Magnification is increased in practice by using a higher power objective. Most microscopes are equipped with a revolving nosepiece, and selection of an objective lens is done with ease.

Ocular Objective Magnification
100 diameters
400 diameters
1000 diameters

Figure 2-10. Compound microscope.

Illumination.  Compound microscopes are dependent on electricity as the primary source for illumination power. Correct illumination of the object under study is an extremely important detail. Incorrect lighting of the object can lead to inaccurate results and conclusions. Correct illumination can be obtained from an iris diaphragm or substage light (abbe condenser).

Illumination entering the microscope in which the light source is imaged at the specimen resulting in increased but uneven brightness is considered to be critical illumination. The Koehler illumination is a field of evenly distributed brightness across the specimen

Regulation of the amount of light admitted is accomplished by the abbe condenser on the substage. The size of the opening in the diaphragm is controlled by a lever on the side of the condenser. The lever of the abbe condenser should never be forced to the full limit in either direction. Generally, when observing liquid preparations under low power, the condenser opening should be partially closed. Under the high dry objective, the condenser is generally opened to a greater degree to allow more light to pass through the material. When observing stained preparations under the oil immersion objective, the abbe condenser is usually opened wide.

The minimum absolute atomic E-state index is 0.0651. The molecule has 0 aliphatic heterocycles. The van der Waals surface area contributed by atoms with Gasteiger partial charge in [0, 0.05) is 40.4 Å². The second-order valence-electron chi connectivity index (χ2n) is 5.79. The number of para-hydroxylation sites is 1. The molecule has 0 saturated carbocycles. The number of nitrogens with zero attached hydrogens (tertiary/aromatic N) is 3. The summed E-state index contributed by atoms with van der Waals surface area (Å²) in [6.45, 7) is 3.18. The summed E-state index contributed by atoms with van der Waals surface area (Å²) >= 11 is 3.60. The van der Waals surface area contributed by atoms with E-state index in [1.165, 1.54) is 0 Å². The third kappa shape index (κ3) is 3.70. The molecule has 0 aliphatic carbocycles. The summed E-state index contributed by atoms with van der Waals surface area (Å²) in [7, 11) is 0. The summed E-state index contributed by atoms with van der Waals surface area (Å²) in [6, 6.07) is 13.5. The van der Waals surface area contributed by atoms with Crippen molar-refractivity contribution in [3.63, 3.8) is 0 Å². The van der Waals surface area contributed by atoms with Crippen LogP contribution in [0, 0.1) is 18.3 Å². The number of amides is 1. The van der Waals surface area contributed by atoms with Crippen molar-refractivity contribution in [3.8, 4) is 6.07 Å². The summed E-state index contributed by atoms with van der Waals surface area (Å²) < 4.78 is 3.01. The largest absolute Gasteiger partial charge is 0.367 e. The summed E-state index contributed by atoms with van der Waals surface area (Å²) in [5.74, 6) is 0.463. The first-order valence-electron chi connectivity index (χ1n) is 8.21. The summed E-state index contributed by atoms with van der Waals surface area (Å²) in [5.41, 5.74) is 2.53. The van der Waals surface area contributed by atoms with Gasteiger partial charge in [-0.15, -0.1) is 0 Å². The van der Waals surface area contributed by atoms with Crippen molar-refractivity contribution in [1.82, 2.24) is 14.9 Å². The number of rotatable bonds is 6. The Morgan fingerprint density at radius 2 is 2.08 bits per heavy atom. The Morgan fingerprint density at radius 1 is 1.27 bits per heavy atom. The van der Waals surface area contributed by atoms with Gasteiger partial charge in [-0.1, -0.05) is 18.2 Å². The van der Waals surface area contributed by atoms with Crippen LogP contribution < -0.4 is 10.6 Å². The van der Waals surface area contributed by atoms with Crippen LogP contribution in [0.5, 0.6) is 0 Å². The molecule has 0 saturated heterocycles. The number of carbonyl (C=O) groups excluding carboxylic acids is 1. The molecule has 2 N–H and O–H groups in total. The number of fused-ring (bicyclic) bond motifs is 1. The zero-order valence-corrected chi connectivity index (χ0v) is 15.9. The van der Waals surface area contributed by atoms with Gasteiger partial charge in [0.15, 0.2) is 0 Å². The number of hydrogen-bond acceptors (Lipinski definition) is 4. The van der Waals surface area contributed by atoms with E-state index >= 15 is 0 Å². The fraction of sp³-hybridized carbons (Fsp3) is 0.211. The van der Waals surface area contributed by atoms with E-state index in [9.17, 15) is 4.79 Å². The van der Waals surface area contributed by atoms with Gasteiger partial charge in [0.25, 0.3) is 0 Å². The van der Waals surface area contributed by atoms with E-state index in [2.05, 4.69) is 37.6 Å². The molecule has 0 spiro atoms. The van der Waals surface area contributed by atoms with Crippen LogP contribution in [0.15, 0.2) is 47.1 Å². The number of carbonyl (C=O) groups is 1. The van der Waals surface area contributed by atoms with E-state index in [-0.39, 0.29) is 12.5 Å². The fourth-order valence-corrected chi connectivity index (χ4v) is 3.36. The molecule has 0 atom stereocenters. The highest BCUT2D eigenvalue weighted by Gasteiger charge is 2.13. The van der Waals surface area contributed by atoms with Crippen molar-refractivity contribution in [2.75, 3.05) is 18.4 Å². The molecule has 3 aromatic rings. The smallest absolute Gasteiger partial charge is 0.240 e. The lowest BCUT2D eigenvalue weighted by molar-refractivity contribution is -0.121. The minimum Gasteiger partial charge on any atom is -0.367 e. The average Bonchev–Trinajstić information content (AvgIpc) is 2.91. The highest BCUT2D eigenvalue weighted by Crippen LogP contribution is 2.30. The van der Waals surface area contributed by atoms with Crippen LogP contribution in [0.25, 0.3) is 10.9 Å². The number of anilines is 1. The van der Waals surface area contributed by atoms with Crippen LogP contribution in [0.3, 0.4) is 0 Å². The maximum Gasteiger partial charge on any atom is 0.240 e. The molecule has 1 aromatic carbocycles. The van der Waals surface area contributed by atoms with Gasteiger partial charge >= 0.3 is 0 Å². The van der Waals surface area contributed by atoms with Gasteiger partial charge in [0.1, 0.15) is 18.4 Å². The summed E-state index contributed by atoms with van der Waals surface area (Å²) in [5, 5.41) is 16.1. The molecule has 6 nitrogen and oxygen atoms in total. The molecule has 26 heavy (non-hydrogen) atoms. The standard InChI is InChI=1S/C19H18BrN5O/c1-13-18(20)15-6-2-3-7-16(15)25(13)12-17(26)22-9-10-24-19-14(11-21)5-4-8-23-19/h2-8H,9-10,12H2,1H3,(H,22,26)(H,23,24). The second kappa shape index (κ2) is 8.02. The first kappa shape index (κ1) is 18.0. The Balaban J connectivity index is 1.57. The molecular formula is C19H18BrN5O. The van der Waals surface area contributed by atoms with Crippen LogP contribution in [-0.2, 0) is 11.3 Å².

The substage condenser functions to direct a light beam of the desired numerical aperture (N.A.) and field size onto the specimen. The size of the opening in the condenser together with its position up or down controls the light entering the system. When the condenser is close to the stage, concentration of light is greater; as the condenser is moved downward, less light passes upward through the object under observation.